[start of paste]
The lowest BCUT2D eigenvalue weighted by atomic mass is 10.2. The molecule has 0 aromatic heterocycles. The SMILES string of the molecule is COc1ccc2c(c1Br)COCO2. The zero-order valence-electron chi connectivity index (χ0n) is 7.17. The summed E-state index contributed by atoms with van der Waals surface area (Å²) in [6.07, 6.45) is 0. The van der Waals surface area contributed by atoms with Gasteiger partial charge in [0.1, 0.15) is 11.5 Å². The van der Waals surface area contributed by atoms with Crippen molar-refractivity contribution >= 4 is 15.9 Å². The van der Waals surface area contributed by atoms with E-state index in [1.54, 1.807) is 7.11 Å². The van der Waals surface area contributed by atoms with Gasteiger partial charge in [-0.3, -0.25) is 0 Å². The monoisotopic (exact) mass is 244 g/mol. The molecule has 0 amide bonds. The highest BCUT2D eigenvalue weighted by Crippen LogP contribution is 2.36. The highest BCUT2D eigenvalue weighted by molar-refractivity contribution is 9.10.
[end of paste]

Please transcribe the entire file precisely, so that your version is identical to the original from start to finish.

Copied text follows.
The lowest BCUT2D eigenvalue weighted by atomic mass is 10.2. The molecule has 0 aromatic heterocycles. The SMILES string of the molecule is COc1ccc2c(c1Br)COCO2. The zero-order valence-electron chi connectivity index (χ0n) is 7.17. The summed E-state index contributed by atoms with van der Waals surface area (Å²) in [6.07, 6.45) is 0. The van der Waals surface area contributed by atoms with Gasteiger partial charge in [0.1, 0.15) is 11.5 Å². The van der Waals surface area contributed by atoms with Crippen molar-refractivity contribution >= 4 is 15.9 Å². The van der Waals surface area contributed by atoms with E-state index in [1.54, 1.807) is 7.11 Å². The van der Waals surface area contributed by atoms with Gasteiger partial charge in [-0.3, -0.25) is 0 Å². The monoisotopic (exact) mass is 244 g/mol. The molecule has 0 amide bonds. The highest BCUT2D eigenvalue weighted by Crippen LogP contribution is 2.36. The highest BCUT2D eigenvalue weighted by molar-refractivity contribution is 9.10.